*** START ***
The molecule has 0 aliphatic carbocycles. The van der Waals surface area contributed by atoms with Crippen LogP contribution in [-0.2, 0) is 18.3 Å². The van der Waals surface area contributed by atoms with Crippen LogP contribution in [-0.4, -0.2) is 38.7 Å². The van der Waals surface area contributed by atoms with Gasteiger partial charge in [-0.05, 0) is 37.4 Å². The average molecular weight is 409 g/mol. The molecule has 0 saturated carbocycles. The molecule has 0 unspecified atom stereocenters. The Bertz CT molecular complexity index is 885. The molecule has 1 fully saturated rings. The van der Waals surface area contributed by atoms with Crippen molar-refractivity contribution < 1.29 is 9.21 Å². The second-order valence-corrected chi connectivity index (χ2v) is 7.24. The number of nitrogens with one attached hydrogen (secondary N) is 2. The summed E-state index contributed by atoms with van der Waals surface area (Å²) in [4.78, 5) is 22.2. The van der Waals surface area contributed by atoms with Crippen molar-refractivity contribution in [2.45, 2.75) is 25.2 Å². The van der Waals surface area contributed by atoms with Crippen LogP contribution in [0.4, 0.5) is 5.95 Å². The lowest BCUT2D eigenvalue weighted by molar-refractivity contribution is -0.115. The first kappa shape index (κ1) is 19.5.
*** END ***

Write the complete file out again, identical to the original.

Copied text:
The molecule has 0 aliphatic carbocycles. The van der Waals surface area contributed by atoms with Crippen LogP contribution in [-0.2, 0) is 18.3 Å². The van der Waals surface area contributed by atoms with Crippen LogP contribution in [-0.4, -0.2) is 38.7 Å². The van der Waals surface area contributed by atoms with Gasteiger partial charge in [-0.05, 0) is 37.4 Å². The average molecular weight is 409 g/mol. The molecule has 0 saturated carbocycles. The molecule has 0 unspecified atom stereocenters. The Bertz CT molecular complexity index is 885. The molecule has 1 fully saturated rings. The van der Waals surface area contributed by atoms with Crippen molar-refractivity contribution < 1.29 is 9.21 Å². The second-order valence-corrected chi connectivity index (χ2v) is 7.24. The number of nitrogens with one attached hydrogen (secondary N) is 2. The summed E-state index contributed by atoms with van der Waals surface area (Å²) in [4.78, 5) is 22.2. The van der Waals surface area contributed by atoms with Crippen molar-refractivity contribution in [2.45, 2.75) is 25.2 Å². The van der Waals surface area contributed by atoms with Crippen LogP contribution in [0.4, 0.5) is 5.95 Å². The lowest BCUT2D eigenvalue weighted by molar-refractivity contribution is -0.115. The first kappa shape index (κ1) is 19.5.